Upon leaving their little tiff, he dances his way back down the street zigzagging through oncoming passerby. He’s got John L. Sullivan (an impeccably cast Ward Bond) on the mind now. Because there was no bigger national hero, icon, and legend than John L. Sullivan. The film even evokes the famous phrase, “I just shook the hand that shook the hand of John L. Sullivan!” He was that big of a celebrity.

Backed by William Frawley in his corner, Corbett is soon on the rise taking on anyone who will get him some visibility. In the ring, the suave-looking Irishman is a model of agility and impeccable footwork. Though Flynn, to his credit, stood in for most of the scenes his flying feet were spotted by world-class former welterweight Mushy Callahan.

Many of the sequences capture the immersive even suffocating atmosphere of a boxing match through fairly furious cutting, especially for an old film. Inserting shots of the ring, mincing feet, and a flurry of audience reactions throwing together a swirling experience.

The most frenzied is a back and forth river barge slugfest with haymaker after haymaker flying through the air. Corbett and his hulking opponent wind up decking each other flat again and again.  Flynn takes a plunge into the water only to lay out his competitor for good minutes later.

The victor is finally raised as the police arrive on the scene to crash the proceedings and all the spectators jump ship in the most tumultuous and mayhem-filled denouements to a fight you’ve ever witnessed. The beauty is we get an almost birdseye view of the madness from the cheap seats and we see on what a large scale everyone is frantically escaping. Jumping into the drink. Screaming and shouting. It’s the kind of bedlam that’s contagious and a real enjoyment from reel to reel for some inexplicable reason.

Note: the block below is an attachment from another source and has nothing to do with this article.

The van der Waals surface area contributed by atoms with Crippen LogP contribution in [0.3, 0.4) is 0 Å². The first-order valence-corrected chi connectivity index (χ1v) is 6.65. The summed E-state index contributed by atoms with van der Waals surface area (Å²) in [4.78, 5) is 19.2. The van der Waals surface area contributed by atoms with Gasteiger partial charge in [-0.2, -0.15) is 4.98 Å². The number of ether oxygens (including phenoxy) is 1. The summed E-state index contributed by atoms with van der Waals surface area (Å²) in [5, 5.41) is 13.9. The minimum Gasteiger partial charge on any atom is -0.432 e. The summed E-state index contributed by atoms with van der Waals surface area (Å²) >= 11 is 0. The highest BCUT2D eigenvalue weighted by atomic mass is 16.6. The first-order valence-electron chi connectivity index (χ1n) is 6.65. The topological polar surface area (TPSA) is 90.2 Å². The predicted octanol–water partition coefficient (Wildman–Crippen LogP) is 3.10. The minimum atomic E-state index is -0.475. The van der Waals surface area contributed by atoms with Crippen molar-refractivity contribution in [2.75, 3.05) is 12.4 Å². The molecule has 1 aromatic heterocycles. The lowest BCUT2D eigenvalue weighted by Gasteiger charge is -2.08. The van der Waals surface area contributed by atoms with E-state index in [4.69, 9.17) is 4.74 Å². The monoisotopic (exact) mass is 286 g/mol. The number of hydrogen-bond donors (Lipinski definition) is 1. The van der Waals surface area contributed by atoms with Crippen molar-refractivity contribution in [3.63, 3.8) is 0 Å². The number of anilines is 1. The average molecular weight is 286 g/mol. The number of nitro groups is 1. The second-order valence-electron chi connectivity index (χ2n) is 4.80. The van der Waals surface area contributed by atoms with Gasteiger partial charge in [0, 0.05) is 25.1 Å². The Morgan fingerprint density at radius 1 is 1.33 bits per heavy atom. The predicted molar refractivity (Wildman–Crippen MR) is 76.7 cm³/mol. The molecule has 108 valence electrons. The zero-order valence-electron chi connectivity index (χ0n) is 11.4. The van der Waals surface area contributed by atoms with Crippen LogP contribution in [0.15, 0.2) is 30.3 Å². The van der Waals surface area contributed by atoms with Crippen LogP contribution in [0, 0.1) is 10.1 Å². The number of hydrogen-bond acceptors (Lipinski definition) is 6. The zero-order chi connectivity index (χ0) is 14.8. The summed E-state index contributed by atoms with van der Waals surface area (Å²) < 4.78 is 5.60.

Surely the fight to top them all is Jim Corbett against John L. Sullivan. But just as important as the actual bout is the skirmish going on outside the ropes. As the telegraph lines are flooding the country with news round after round, Corbett’s clandestine backer watches expectantly for him to get clobbered.

Meanwhile, Ms. Ware’s father with a glint in his eye eggs her on very tenderly toward the most antagonistic man in her life and subsequently the most important. In the movies at least, the people who detest each other the most wind up making the most passionate romances.

Aside from love, Gentleman Jim is refreshingly light on heart-wrenching drama or needless sentiment for that matter. It slips up in one solitary moment where a gracious Sullivan looks back wistfully at an illustrious career and pays his respects to Gentleman Jim. If anything it shows that Flynn can play genuine just as he can slather on the charm.

For contemporary audiences, it no doubt carried a sardonic edge as the actor was simultaneously embroiled in a scurrilous court trial that all but ruined his reputation for months on end.

Regardless, standing on its own merit, Gentleman Jim might just be one of my new favorite boxing exhibitions and the key is that there’s seemingly no agenda. It ebbs and flows around a life and characters without concerted realism or a need for continual heightened drama. And yet we still find it compelling and jovial with all sorts of moments worth telling the folks at home about.

In fact, that might just be Raoul Walsh’s finest attributes making every scene, action, brawl, what-have-you, totally immersive, effectively involving the audience through his array of shots. While Flynn and Smith are finally in each other’s arms, Jack Carson makes one final call straight to the camera shouting that the Corbett boys are at it again, duking it out in the parlor. Some things never change and the beauty is that we’re in on the joke as much as anyone within the frame. What a delightful biopic. Shamelessly fun to the very last word.

4.5/5 Stars